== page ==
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Legend has it that the written language was created by Cangjie, a subordinate of the Yellow Emperor. Cangjie was in charge of managing livestock and food supplies. As the animals and grain kept increasing, it became impossible to keep count. Hence, he made knots in different coloured strings to represent the numbers of different animals and food.

Seeing Cangjie’s ability, the Yellow Emperor put him in charge of many more things. Cangjie racked his brains as strings were not sufficient now.

One day, Cangjie went hunting. He observed the animal footprints on the ground and got a revelation: “If one type of footprint represents one kind of animal, why don’t I just indicate the different items with symbols?”

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Hence, Cangjie began to come up with different symbols based on the shapes of animal footprints and the natural environment. Later, others also adopted these symbols and started to communicate with them.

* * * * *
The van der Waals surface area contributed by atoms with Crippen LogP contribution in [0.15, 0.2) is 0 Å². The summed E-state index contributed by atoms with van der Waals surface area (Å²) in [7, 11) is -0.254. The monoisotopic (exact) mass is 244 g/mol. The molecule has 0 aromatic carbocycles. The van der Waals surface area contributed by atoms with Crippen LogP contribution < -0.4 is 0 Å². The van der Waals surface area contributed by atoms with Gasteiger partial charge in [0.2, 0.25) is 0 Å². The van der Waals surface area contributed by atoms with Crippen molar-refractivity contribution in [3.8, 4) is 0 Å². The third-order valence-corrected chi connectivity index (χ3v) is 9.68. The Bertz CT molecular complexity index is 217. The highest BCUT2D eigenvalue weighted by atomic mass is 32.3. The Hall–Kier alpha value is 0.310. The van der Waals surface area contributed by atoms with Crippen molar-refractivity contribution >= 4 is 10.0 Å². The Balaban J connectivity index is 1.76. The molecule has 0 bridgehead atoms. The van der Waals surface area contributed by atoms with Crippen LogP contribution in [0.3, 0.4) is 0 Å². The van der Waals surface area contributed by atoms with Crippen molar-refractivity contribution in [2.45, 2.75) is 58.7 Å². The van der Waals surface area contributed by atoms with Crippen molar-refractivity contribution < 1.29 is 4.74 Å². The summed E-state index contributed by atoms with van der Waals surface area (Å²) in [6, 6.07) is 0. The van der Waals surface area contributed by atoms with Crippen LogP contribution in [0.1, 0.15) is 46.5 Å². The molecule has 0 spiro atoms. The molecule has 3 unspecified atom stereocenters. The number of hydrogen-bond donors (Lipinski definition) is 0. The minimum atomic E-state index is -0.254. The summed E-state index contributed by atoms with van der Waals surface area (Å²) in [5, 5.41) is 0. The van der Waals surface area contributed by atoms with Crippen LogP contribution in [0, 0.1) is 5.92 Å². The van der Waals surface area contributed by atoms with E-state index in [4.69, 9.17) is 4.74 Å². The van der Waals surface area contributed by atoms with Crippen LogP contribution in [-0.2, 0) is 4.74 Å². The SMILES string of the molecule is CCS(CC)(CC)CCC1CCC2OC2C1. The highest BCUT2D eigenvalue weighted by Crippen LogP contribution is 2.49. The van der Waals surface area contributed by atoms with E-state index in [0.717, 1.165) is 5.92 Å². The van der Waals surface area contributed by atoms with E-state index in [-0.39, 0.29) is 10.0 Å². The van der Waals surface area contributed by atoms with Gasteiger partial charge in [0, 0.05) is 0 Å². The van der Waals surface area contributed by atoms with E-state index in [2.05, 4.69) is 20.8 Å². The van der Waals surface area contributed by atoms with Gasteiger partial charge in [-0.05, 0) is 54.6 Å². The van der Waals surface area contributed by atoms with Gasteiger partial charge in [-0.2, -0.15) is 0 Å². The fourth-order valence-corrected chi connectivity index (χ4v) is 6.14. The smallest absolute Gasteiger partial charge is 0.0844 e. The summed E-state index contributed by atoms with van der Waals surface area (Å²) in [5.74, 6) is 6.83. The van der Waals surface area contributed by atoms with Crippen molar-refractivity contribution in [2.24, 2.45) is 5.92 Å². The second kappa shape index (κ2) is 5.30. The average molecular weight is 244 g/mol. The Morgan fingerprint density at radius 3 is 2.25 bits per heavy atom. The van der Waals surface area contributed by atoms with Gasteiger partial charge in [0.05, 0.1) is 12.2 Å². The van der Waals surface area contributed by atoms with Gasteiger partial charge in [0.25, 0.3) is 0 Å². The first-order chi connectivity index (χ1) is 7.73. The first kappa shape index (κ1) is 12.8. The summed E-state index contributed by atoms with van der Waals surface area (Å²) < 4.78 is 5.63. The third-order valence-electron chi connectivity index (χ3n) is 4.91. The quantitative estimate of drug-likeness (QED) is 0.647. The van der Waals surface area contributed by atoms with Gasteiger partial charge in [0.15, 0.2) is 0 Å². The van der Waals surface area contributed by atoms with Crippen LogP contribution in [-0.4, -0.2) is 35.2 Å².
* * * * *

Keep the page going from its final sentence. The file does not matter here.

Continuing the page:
However, of course, this remains just a myth as the development of a written language is usually influenced by many social factors over a long period of time.

Editor’s Note: November 2018

It’s been two weeks since the start of our exhibition, and the response has been nothing short of amazing. We’d like to take this month’s Editor’s Note to thank all of you who took time out of your schedule to drop by, whether for our curated programmes or even just for a short bit while browsing at the library!

Here are a few photos we took along the way that we thought you’d like to look back upon:

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Lim Li Kok, Managing Director of Asiapac Books, speaking to a lovely crowd at our opening party.
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Comic artist Patrick Yee browsing through our original artwork archives at our opening party. These documents go a long way back!
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Chairman of the Indonesia Comic Society Rizqi Rinaldy Mosmarth drawing on our doodle wall. Come see how it looks like today!
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Comic artist Wee See Heng and a bubbly group of kids after his Kids Make Comics workshop!